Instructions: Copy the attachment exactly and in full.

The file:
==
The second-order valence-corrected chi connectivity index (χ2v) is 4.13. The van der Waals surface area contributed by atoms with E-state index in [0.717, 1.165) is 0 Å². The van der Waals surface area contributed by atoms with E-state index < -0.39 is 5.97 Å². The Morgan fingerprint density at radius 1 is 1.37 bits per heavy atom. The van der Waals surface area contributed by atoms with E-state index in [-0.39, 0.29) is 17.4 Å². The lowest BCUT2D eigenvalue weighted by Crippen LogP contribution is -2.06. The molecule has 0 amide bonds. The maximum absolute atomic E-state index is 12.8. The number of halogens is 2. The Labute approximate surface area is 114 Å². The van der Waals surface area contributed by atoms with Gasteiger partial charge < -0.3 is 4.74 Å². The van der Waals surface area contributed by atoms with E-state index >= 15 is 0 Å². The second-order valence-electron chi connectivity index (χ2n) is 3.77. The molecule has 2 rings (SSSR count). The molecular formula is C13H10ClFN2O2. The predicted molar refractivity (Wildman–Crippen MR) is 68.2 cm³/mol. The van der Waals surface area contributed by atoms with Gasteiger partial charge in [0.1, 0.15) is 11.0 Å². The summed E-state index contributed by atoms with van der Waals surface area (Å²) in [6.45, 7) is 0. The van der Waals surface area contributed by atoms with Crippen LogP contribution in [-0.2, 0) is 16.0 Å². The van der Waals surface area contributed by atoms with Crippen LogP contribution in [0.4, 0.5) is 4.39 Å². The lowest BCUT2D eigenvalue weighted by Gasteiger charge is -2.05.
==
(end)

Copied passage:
The second-order valence-corrected chi connectivity index (χ2v) is 4.13. The van der Waals surface area contributed by atoms with E-state index in [0.717, 1.165) is 0 Å². The van der Waals surface area contributed by atoms with E-state index < -0.39 is 5.97 Å². The Morgan fingerprint density at radius 1 is 1.37 bits per heavy atom. The van der Waals surface area contributed by atoms with E-state index in [-0.39, 0.29) is 17.4 Å². The lowest BCUT2D eigenvalue weighted by Crippen LogP contribution is -2.06. The molecule has 0 amide bonds. The maximum absolute atomic E-state index is 12.8. The number of halogens is 2. The Labute approximate surface area is 114 Å². The van der Waals surface area contributed by atoms with Gasteiger partial charge < -0.3 is 4.74 Å². The van der Waals surface area contributed by atoms with E-state index >= 15 is 0 Å². The second-order valence-electron chi connectivity index (χ2n) is 3.77. The molecule has 2 rings (SSSR count). The molecular formula is C13H10ClFN2O2. The predicted molar refractivity (Wildman–Crippen MR) is 68.2 cm³/mol. The van der Waals surface area contributed by atoms with Gasteiger partial charge in [0.1, 0.15) is 11.0 Å². The summed E-state index contributed by atoms with van der Waals surface area (Å²) in [6.45, 7) is 0. The van der Waals surface area contributed by atoms with Crippen LogP contribution in [-0.2, 0) is 16.0 Å². The van der Waals surface area contributed by atoms with Crippen LogP contribution in [0.4, 0.5) is 4.39 Å². The lowest BCUT2D eigenvalue weighted by Gasteiger charge is -2.05.